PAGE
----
Chiquita asks court to toss terror payments case

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Chiquita asks court to toss terror payments case
UNITED STATES - MARCH 31: Chiquita bananas sit on display in a supermarket in New York, U.S., on Monday, March 31, 2008. Chiquita Brands International Inc. faces possible damages of $780 million, 16 times what it lost last year over the murders of five American missionaries by Marxist rebels a decade ago in Colombia. The Cincinnati-based owner of the namesake banana brand was fined $25 million after pleading guilty to paying $1.7 million to paramilitary militias from 1997 to 2004. (Photo by Daniel Acker/Bloomberg via Getty Images)
US lawyer Jonathan Reiter points at a map of Colombia marked with pins to locate people allegedly tortured and killed by Colombian paramilitaries on the payroll of banana giant Chiquita Brands International during a press conference in New York, 14 November 2007. A 7.86 billion USD lawsuit was filed against Chiquita Brands by Reiter, who represents 393 alleged victims, charging that the company conspired with Autodefensas Unidas de Colombia (ACU), a Colombian paramilitary group, by making payments to ACU totaling over 1.7 million USD, leading to the torture or killing of 393 people. AFP PHOTO/Emmanuel DUNAND (Photo credit should read EMMANUEL DUNAND/AFP/Getty Images)
ARACATACA, COLOMBIA - MARCH 14: A Colombian worker applies chemicals to bananas before packaging at a banana plantation on March 14, 2006 in Aracataca, Colombia. Eighty percent of the exported bananas in the world are grown in Latin America. Local farms have no other alternative than to sell for a price offered by the multinational company. When working conditions (workers on the plantations are hired on a monthly-contract basis) and ecology (some pesticides used on the banana plantations are forbidden in Europe and in the US) is in question, the corporations do not have any responsibility as they do not own plantations. Local governments in the attempt of organizing banana export provide low duty taxes on export, they try to eliminate social and enviromental politics to attract the big companies to their countries. (Photo by Jan Sochor/Latincontent/Getty Images)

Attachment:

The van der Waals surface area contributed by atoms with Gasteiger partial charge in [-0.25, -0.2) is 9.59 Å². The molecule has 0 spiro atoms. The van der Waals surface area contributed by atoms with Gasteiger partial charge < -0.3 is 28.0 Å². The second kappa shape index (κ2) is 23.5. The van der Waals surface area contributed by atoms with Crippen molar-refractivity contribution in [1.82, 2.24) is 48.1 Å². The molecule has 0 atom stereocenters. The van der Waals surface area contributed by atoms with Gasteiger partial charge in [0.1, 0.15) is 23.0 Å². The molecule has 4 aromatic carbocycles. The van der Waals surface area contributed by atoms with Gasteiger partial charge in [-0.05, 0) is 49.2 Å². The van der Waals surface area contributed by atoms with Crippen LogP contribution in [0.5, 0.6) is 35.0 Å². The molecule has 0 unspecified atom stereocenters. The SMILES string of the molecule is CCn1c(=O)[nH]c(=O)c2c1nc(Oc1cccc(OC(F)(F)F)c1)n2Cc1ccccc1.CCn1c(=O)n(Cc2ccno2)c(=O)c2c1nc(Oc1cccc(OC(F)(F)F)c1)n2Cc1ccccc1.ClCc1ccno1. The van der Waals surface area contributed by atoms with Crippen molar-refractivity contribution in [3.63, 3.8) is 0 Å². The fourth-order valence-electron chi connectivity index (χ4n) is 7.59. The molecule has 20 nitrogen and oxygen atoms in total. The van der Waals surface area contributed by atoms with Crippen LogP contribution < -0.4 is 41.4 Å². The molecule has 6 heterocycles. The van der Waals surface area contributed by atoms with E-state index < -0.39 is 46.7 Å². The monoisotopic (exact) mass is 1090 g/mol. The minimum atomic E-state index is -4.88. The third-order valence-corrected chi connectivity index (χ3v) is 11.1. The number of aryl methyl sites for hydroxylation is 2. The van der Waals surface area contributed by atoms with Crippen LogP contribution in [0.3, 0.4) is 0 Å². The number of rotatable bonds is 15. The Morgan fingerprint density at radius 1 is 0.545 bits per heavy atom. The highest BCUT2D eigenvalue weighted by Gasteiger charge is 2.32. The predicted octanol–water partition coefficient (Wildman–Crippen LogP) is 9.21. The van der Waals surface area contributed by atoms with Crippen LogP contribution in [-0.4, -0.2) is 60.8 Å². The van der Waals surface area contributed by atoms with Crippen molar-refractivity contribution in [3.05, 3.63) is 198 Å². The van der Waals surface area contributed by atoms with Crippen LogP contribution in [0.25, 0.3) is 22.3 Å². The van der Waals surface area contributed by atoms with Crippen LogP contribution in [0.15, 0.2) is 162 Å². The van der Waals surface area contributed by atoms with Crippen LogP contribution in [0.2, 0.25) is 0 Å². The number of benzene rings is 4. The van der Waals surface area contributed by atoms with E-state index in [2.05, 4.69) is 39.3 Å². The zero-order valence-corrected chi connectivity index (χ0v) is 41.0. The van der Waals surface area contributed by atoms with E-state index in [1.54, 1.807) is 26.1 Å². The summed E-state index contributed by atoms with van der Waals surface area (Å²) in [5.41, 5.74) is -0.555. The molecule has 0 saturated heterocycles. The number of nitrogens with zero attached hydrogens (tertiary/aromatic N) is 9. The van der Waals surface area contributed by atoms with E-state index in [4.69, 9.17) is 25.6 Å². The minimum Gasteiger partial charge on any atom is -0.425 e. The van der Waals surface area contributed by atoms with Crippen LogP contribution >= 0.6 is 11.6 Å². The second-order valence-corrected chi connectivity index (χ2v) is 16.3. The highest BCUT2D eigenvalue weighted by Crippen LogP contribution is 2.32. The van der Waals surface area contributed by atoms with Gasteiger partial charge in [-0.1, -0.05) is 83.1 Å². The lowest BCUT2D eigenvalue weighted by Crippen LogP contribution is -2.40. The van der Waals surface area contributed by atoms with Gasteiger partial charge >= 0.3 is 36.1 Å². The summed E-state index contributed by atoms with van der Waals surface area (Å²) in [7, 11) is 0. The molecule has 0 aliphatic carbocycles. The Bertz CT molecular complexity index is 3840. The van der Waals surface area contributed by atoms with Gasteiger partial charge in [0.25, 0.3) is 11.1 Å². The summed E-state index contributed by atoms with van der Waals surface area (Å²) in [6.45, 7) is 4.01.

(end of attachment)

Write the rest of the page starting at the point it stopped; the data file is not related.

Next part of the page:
ARACATACA, COLOMBIA - MARCH 14: View of a colombian worker with a machete at a banana plantation on March 14, 2006 in Aracataca, Colombia. Eighty percent of the exported bananas in the world are grown in Latin America. Local farms have no other alternative than to sell for a price offered by the multinational company. When working conditions (workers on the plantations are hired on a monthly-contract basis) and ecology (some pesticides used on the banana plantations are forbidden in Europe and in the US) is in question, the corporations do not have any responsibility as they do not own plantations. Local governments in the attempt of organizing banana export provide low duty taxes on export, they try to eliminate social and enviromental politics to attract the big companies to their countries. (Photo by Jan Sochor/Latincontent/Getty Images)
ARACATACA, COLOMBIA - MARCH 14: Young Colombian workers prepare the aircable to transport bananas at a banana plantation on March 14, 2006 in Aracataca, Colombia. Eighty percent of the exported bananas in the world are grown in Latin America. Local farms have no other alternative than to sell for a price offered by the multinational company. When working conditions (workers on the plantations are hired on a monthly-contract basis) and ecology (some pesticides used on the banana plantations are forbidden in Europe and in the US) is in question, the corporations do not have any responsibility as they do not own plantations. Local governments in the attempt of organizing banana export provide low duty taxes on export, they try to eliminate social and enviromental politics to attract the big companies to their countries. (Photo by Jan Sochor/Latincontent/Getty Images)